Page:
Trusting the IESG to manage the reform process (was: Re: Doing the Right Things?)

John C Klensin john-ietf at
Mon Jun 2 16:29:44 CEST 2003

Summary: If we can't trust the current IESG for reform-process 
management, we are in deep trouble.  If we are in that much 
trouble, we should be postponing the little issues because we 
need to be looking at very fundamental change, starting with 
discarding the nomcom process and starting over on our selection 
processes.   I don't believe that is that case, and don't 
believe that the view that it is the case is generally held in 
the community, but it is probably time to face the question.


In writing the note about an accelerated process, I realized 
I've been making an assumption that needs a bit of explanation. 
Several of the issues here, and what processes might and might 
not work, are ultimately about whether or not IESG is completely 
broken and/or in some "us versus them" mode that implies we 
can't trust them with much of anything, especially anything 
involving reform or evolution.

There are clearly people in the community who believe that the 
current IESG has formed a closed circle, developed a "them 
against us" mentality, and cannot be trusted.  I don't know how 
large that group is (although I suspect "not very" would be a 
good guess).  But, if they are right, we don't need incremental 
procedural suggestions, we need really radical reform.  Why? 
Because at least two consecutive nomcoms, acting independently, 
have selected (or reselected) the current IESG members.  If they 
have managed to select people who would engage in that sort of 
conspiracy of untrustworthy behavior, and to do it so 
successfully that, not only can the IESG behave in undesirable 
ways, but that no one on the IESG has been willing to speak up 
in public and say "I see a problem here, but it is all those 
other folks, not me", then there is something hopelessly broken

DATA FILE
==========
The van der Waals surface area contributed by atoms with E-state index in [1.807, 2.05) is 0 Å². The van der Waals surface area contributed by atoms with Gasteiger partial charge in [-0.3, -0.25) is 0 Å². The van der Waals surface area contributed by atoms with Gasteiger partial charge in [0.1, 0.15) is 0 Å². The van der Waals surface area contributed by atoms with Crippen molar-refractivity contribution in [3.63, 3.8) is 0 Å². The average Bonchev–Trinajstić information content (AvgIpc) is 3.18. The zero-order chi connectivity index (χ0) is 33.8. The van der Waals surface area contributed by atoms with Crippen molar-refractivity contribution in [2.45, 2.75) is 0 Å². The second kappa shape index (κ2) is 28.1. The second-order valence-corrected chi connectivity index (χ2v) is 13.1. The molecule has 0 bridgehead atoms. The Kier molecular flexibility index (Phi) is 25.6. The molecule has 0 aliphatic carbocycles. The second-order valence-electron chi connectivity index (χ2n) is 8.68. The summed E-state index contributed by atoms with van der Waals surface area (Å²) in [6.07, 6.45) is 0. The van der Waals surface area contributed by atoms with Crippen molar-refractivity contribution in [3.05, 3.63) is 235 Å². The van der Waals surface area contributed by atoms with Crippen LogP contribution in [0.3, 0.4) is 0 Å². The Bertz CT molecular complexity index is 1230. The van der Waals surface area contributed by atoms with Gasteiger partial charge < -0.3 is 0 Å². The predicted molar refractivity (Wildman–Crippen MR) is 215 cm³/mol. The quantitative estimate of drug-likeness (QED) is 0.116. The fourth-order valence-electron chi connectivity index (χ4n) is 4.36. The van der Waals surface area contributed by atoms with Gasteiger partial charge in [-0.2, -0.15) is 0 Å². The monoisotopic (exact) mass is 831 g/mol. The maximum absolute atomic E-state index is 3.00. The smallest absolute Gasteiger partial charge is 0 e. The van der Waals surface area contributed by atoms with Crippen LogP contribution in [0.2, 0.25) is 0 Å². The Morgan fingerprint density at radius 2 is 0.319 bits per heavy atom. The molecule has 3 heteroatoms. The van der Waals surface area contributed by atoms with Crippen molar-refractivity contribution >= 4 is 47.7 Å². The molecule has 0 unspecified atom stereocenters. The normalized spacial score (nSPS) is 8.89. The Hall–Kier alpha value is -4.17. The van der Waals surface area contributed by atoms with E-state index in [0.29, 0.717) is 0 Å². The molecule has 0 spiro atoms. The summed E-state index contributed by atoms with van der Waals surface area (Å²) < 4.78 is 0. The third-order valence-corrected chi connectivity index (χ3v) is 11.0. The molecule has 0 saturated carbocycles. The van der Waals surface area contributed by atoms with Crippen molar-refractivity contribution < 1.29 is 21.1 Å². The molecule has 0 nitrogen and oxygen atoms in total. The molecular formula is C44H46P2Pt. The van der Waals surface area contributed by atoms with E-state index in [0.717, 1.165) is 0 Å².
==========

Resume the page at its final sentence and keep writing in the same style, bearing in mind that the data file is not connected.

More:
about the nomcom model, probably to the point that we need to 
discard it and start over.

No one has suggested that yet, but, if people seriously believe 
that the IESG can no longer be trusted to manage the standards 
process, or a reform process, or both, I think it is time to 
move past "list problems only" and get that on the table.

Why can't we, instead, just make up some new rules and 
procedures to "control" the IESG?  Because our enforcement 
mechanisms are almost non-existent if the IESG is unwilling. The 
IESG has already demonstrated that, under their general 
responsibility and authority to manage the process, they can and 
will make up procedural rules that bend written procedures 
pretty severely.  If we trust them, that process may need to be 
tuned and constrained (as I believe it does) to make our 
expectations about the limits of what they can do without 
consulting the community more clear.  But, if the trust isn't 
there, any effort to make more/different rules and procedures is 
just to give them additional things that they can ignore.

So, whether it be about a final decision on a new AD, or on 
figuring out which process suggestions can just be accepted and 
deployed without going through a long and complex process, or on 
managing the process in other ways, I think we need to trust 
them to make management-level decisions about how best to move 
forward and hold them accountable for doing that acceptably 
well.  And, if we can't trust them, or at least their good 
intentions and willingness to do what the community wants and 
needs, that far, then we had best stop the process of examining 
the leaves on the forest floor while the place goes up in flames 
around us.


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